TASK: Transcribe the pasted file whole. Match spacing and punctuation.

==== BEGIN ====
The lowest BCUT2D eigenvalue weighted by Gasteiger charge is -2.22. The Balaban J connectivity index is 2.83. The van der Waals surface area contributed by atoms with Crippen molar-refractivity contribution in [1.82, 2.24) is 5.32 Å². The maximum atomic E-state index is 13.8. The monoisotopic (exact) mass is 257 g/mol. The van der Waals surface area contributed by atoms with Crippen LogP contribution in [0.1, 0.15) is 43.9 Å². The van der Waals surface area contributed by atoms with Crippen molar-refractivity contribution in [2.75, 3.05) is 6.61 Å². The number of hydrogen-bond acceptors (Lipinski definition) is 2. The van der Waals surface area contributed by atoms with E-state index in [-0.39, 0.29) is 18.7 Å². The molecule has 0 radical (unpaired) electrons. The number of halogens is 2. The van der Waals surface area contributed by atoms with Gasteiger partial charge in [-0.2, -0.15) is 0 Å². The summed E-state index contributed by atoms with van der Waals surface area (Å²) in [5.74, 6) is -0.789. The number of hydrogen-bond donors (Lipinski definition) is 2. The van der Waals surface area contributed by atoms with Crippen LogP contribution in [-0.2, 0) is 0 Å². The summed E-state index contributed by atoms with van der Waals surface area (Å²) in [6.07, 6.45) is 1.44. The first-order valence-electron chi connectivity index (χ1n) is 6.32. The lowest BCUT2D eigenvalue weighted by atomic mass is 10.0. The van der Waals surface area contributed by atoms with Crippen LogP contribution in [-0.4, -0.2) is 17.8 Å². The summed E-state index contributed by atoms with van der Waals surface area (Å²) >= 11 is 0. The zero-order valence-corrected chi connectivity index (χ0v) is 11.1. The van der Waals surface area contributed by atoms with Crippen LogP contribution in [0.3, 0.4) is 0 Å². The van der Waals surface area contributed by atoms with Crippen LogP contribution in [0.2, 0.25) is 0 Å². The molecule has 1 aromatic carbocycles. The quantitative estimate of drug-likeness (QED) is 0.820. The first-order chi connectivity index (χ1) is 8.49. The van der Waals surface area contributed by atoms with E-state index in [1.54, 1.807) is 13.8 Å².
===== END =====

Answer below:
The lowest BCUT2D eigenvalue weighted by Gasteiger charge is -2.22. The Balaban J connectivity index is 2.83. The van der Waals surface area contributed by atoms with Crippen molar-refractivity contribution in [1.82, 2.24) is 5.32 Å². The maximum atomic E-state index is 13.8. The monoisotopic (exact) mass is 257 g/mol. The van der Waals surface area contributed by atoms with Crippen LogP contribution in [0.1, 0.15) is 43.9 Å². The van der Waals surface area contributed by atoms with Crippen molar-refractivity contribution in [2.75, 3.05) is 6.61 Å². The number of hydrogen-bond acceptors (Lipinski definition) is 2. The van der Waals surface area contributed by atoms with E-state index in [-0.39, 0.29) is 18.7 Å². The molecule has 0 radical (unpaired) electrons. The number of halogens is 2. The van der Waals surface area contributed by atoms with Gasteiger partial charge in [-0.2, -0.15) is 0 Å². The summed E-state index contributed by atoms with van der Waals surface area (Å²) in [5.74, 6) is -0.789. The number of hydrogen-bond donors (Lipinski definition) is 2. The van der Waals surface area contributed by atoms with Crippen LogP contribution in [-0.2, 0) is 0 Å². The summed E-state index contributed by atoms with van der Waals surface area (Å²) in [6.07, 6.45) is 1.44. The first-order valence-electron chi connectivity index (χ1n) is 6.32. The lowest BCUT2D eigenvalue weighted by atomic mass is 10.0. The van der Waals surface area contributed by atoms with Crippen LogP contribution in [-0.4, -0.2) is 17.8 Å². The summed E-state index contributed by atoms with van der Waals surface area (Å²) >= 11 is 0. The zero-order valence-corrected chi connectivity index (χ0v) is 11.1. The van der Waals surface area contributed by atoms with Crippen LogP contribution in [0.3, 0.4) is 0 Å². The van der Waals surface area contributed by atoms with Crippen LogP contribution in [0.2, 0.25) is 0 Å². The molecule has 1 aromatic carbocycles. The quantitative estimate of drug-likeness (QED) is 0.820. The first-order chi connectivity index (χ1) is 8.49. The van der Waals surface area contributed by atoms with E-state index in [1.54, 1.807) is 13.8 Å².